Rituxan has allowed me to be myself and I don’t see why other patients like me shouldn’t have the same opportunity I had. I am starting to worry about continued access to Rituxan once my remission ends. I have to change insurance plans at the end of the year, so since Rituxan is considered “off label”, I might not be able to use it again when my ITP comes back. This is why the OPEN Act is so important to me. I want to be able to continue living a normal life.

So Senators, I ask that you support the OPEN Act and work together with representatives in the House to get the 21st Century Cures Initiative on President Obama’s desk by the end of the year. I know it can be done, and patients like me cannot wait any longer. We need more treatments and cures, before it’s too late!

Op-ed on the OPEN ACT featuring ITP

I’m honored to have my story mentioned in Congressman Bilirakis’ op-ed piece which is on The Hill today. The 21st Century Cures bill passed the subcommittee by a verbal vote which is incredible!

The link to the article is here. Be sure to continue reaching out to your representatives and encouraging them to support the 21st Century Cures legislation!

The Fear of Remission Ending

When I was finally done with my Rituxan treatments and my doctor declared it a success, I was so relieved. Finally I felt like I had some control over ITP. Then I inquired about how long my remission would last. I was warned that after about 9 months, my body will start to produce new working cells that Rituxan had disabled. I referenced my calendar and saw that it would be close to my 29th birthday. Now every day I wake up, I think about this upcoming date.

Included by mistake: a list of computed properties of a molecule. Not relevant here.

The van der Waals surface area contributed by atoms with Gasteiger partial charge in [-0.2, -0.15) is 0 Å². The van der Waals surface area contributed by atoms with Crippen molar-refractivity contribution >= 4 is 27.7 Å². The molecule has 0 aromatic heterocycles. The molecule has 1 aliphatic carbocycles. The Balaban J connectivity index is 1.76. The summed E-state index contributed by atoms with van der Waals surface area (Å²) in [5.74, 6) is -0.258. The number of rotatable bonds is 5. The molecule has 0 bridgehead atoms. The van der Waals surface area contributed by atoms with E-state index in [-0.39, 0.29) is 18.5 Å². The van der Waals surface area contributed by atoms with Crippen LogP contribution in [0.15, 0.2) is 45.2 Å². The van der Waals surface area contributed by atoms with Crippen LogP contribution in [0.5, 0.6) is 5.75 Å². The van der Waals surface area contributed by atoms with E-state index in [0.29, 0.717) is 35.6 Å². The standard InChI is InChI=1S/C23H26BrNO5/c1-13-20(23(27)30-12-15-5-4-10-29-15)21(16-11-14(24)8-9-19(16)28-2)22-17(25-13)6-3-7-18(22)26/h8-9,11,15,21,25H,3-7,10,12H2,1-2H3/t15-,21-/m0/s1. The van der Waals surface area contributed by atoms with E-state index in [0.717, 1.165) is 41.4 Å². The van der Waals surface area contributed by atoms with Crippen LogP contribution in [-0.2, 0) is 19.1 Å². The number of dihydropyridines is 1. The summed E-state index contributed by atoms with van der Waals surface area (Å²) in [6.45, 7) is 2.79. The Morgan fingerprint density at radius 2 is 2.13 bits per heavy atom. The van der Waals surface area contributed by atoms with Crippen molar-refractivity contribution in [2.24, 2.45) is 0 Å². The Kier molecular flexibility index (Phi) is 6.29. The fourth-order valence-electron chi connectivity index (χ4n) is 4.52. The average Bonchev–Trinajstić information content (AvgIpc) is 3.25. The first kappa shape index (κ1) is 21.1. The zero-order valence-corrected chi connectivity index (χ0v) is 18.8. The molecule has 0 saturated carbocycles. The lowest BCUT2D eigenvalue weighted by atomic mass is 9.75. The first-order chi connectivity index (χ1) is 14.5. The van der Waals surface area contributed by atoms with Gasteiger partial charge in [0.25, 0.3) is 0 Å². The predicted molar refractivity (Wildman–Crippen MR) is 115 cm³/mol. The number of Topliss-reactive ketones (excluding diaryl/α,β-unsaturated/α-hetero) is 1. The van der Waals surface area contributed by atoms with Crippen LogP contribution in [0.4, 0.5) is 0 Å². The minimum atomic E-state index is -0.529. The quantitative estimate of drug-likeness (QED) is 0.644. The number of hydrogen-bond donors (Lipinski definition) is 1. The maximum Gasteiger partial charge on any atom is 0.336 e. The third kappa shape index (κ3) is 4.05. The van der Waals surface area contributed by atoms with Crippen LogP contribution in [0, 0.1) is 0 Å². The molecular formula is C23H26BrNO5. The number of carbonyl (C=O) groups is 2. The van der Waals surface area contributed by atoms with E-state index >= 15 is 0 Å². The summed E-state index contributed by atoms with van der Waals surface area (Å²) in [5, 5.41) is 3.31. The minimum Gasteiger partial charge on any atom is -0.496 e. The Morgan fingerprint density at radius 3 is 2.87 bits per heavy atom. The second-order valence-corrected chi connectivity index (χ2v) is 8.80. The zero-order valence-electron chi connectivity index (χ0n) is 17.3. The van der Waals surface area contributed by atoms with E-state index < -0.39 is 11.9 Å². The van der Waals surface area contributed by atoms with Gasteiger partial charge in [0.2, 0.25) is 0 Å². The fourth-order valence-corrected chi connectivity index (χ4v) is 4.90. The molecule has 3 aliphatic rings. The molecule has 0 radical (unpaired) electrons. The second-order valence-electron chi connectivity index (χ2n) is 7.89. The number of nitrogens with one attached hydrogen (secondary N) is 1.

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How Washington Can Change Rare Disease: Part Four

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President Obama announced the Precision Medicine Initiative to a room full of doctors and representatives from the healthcare industry. While this is an exciting time for patients dealing with various forms of cancer and other conditions, noticeably absent from the plan was the rare disease community. In fact, I have yet to really encounter anything from the PMI that focuses on researching rare diseases despite all the rhetoric with understanding genetics and how medicine can taylor treatments to suit an individual.

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From Fearing To Facing My Rare Disease

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If you told me in May 2014 that I would complete a 5k nine months later, I would be shocked. In fact, I would probably think you were crazy. I thought that because I was diagnosed with immune thrombocytopenia, my life was over. There was no hope, only an endless battle with needles and platelet counts. Today I proved myself wrong, and it felt so good! Continue reading

What “Being Rare” Has Taught Me

Two weeks before diagnosis.

Two weeks before diagnosis.

They say ignorance is bliss, and I would have to agree. In the weeks leading up to my hospitalization and being diagnosed with a rare disease, the last thing I thought about was anything health related. I was more focused on work and the daily stresses of life. Then when my world came crashing down, my focus was forced to shift. All of the sudden, I had to live day by day. I was no longer working for the weekend (be honest, you started singing that song in your head), the things that take up my time had to be carefully considered. These last 7 1/2 months have given me some interesting lessons. Continue reading